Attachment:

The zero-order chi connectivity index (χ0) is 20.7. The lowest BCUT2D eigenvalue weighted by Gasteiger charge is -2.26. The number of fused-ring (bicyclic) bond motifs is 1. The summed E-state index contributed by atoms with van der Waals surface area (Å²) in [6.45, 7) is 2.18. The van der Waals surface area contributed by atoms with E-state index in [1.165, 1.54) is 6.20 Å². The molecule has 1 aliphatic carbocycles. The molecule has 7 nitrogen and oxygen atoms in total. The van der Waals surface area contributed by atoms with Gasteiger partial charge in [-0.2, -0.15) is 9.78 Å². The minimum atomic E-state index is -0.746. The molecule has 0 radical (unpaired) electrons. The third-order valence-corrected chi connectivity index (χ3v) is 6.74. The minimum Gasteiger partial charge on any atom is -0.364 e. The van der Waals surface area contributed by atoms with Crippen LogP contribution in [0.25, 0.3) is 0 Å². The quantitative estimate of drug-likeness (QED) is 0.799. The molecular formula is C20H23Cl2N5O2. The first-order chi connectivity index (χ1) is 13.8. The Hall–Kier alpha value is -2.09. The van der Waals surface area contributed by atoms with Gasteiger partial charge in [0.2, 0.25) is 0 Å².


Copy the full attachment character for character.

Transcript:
The zero-order chi connectivity index (χ0) is 20.7. The lowest BCUT2D eigenvalue weighted by Gasteiger charge is -2.26. The number of fused-ring (bicyclic) bond motifs is 1. The summed E-state index contributed by atoms with van der Waals surface area (Å²) in [6.45, 7) is 2.18. The van der Waals surface area contributed by atoms with E-state index in [1.165, 1.54) is 6.20 Å². The molecule has 1 aliphatic carbocycles. The molecule has 7 nitrogen and oxygen atoms in total. The van der Waals surface area contributed by atoms with Gasteiger partial charge in [-0.2, -0.15) is 9.78 Å². The minimum atomic E-state index is -0.746. The molecule has 0 radical (unpaired) electrons. The third-order valence-corrected chi connectivity index (χ3v) is 6.74. The minimum Gasteiger partial charge on any atom is -0.364 e. The van der Waals surface area contributed by atoms with Crippen LogP contribution in [0.25, 0.3) is 0 Å². The quantitative estimate of drug-likeness (QED) is 0.799. The molecular formula is C20H23Cl2N5O2. The first-order chi connectivity index (χ1) is 13.8. The Hall–Kier alpha value is -2.09. The van der Waals surface area contributed by atoms with Gasteiger partial charge in [0.2, 0.25) is 0 Å².